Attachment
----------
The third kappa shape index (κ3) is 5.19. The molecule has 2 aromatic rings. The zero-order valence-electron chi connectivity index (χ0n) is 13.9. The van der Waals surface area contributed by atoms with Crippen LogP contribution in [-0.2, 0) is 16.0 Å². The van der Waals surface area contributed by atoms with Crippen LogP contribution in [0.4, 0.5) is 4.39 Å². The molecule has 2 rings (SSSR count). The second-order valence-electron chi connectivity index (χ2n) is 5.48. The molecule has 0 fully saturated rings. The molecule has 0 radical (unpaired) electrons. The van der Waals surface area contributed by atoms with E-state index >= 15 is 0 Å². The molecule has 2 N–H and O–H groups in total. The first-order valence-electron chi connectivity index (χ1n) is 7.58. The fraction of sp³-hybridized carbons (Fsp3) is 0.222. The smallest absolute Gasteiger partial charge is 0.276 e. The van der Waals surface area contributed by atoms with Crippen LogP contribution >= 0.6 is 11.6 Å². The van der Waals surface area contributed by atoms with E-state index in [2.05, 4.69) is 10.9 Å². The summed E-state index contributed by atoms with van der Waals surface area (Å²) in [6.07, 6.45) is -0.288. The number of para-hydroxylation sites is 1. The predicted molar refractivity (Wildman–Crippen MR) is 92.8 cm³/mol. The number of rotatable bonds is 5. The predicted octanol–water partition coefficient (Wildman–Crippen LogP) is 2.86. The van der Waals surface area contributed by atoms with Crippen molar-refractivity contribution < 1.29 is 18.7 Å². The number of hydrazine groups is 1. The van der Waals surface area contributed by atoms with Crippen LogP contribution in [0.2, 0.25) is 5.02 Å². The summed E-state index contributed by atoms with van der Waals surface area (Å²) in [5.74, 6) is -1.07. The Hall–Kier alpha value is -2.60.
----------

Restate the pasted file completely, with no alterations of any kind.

The third kappa shape index (κ3) is 5.19. The molecule has 2 aromatic rings. The zero-order valence-electron chi connectivity index (χ0n) is 13.9. The van der Waals surface area contributed by atoms with Crippen LogP contribution in [-0.2, 0) is 16.0 Å². The van der Waals surface area contributed by atoms with Crippen LogP contribution in [0.4, 0.5) is 4.39 Å². The molecule has 2 rings (SSSR count). The second-order valence-electron chi connectivity index (χ2n) is 5.48. The molecule has 0 fully saturated rings. The molecule has 0 radical (unpaired) electrons. The van der Waals surface area contributed by atoms with E-state index >= 15 is 0 Å². The molecule has 2 N–H and O–H groups in total. The first-order valence-electron chi connectivity index (χ1n) is 7.58. The fraction of sp³-hybridized carbons (Fsp3) is 0.222. The smallest absolute Gasteiger partial charge is 0.276 e. The van der Waals surface area contributed by atoms with Crippen LogP contribution >= 0.6 is 11.6 Å². The van der Waals surface area contributed by atoms with E-state index in [2.05, 4.69) is 10.9 Å². The summed E-state index contributed by atoms with van der Waals surface area (Å²) in [6.07, 6.45) is -0.288. The number of para-hydroxylation sites is 1. The predicted molar refractivity (Wildman–Crippen MR) is 92.8 cm³/mol. The number of rotatable bonds is 5. The predicted octanol–water partition coefficient (Wildman–Crippen LogP) is 2.86. The van der Waals surface area contributed by atoms with Crippen molar-refractivity contribution < 1.29 is 18.7 Å². The number of hydrazine groups is 1. The van der Waals surface area contributed by atoms with Crippen LogP contribution in [0.2, 0.25) is 5.02 Å². The summed E-state index contributed by atoms with van der Waals surface area (Å²) in [5.74, 6) is -1.07. The Hall–Kier alpha value is -2.60.